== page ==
A fascinating look at how much information people can find on you, and how to make sure they don't find it. (I have to wonder - why is it that when I call the cable company they won't tell me anything if the account's actually in my husband's name, but skip tracers can get them to give up all sorts of details??? :)

If you're not planning to run away from your life, there's still great information in this book about how to protect yourself from identity thieves. I would have liked to see more of t
...more
Ellen
Jul 11, 2011 Ellen rated it it was ok  ·  review of another edition
So far, I find the author's prose style to be pretty obnoxious. I feel he's talking down to me. I went to one of the websites that he touts as being important to find out where all the online information about me is but it is a pay per view site and the average person isn't going to pay to find their info and erase it. (I don't think so, anyway.) More as I read. This book turned out to be interesting in a creepy way. I would not have the $$$ to spend on disappearing that this guy suggests but so ...more
Janet Major
Aug 13, 2013 Janet Major rated it it was amazing
This is the book for you if you want to disappear without a trace, which, believe me, is a lot of trouble if you want to do it right. Mr. Ahearn specializes in helping people who are victims of stalking and/or abuse disappear. This book goes into minute detail about laying false trails for people looking for you. He points out how to use credit cards and throw away phones as well as changing the details of your existence just a bit in order to insure privacy. Even if you don't want to disappear ...more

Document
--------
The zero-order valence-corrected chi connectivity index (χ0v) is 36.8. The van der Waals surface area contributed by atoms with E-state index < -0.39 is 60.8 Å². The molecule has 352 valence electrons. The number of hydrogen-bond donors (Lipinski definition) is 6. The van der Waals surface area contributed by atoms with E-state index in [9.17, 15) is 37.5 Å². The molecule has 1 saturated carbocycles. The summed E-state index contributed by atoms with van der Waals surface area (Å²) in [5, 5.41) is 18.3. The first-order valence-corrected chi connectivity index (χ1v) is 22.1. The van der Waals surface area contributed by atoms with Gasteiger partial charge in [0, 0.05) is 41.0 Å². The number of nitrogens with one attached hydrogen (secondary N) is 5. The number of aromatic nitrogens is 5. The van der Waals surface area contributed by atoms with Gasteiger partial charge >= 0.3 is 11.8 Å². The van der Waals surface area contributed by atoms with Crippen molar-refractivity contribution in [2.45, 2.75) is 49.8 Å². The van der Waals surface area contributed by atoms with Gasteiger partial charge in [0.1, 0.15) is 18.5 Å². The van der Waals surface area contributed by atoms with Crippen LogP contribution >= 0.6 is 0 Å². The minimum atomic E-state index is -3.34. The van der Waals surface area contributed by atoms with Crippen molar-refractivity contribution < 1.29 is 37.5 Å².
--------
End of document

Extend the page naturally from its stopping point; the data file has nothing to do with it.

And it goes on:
Holly
Jul 23, 2015 Holly rated it it was amazing  ·  review of another edition
If 2 men are in trench coats at your door its the FBI. If it's one man in a trench coat, its the IRS. hahahah
Michael Fortner
obviously I am not disappearing, given I am posting here.
Heather
Feb 10, 2015 Heather rated it it was amazing  ·  review of another edition
A fun and informative read!
Mobilis
Abrasive writing style, unsavory guy - probably an occupational hazard for someone who wallows in muck. The content, however is interesting. And some awareness of one's digital traces is useful.

Of course, commenting in a digital forum about a book about the dangers of that is ironic, but who knows, I may be sowing misinformation (chapter 5) or disinformation ( chapter 7).
Alex
Jul 28, 2013 Alex rated it liked it
Not bad a bad read - although scant details were written for those who need to disappear with someone, which leaves me to wonder: What else was left out?

Still, a book that teaches you to take stock of your own privacy - as well as gives you the tools to reclaim it - has a certain value. While some sections feel as if they're lacking, I would recommend this book regardless on the basis you probably should know this information for your own sake.
Marlowe
Feb 09, 2014 Marlowe rated it it was ok
This book fell quite short of expectations — it didn't really give any amazing advice on disappearing, nothing really technical or dealing with online privacy, and as I'm not imminently fleeing the country for the Caribbean, large chunks were entirely irrelevant and repetitious: basically get a prepaid credit card and phone, & use private mail boxes. A Yahoo Answers could have provided the same information in a paragraph.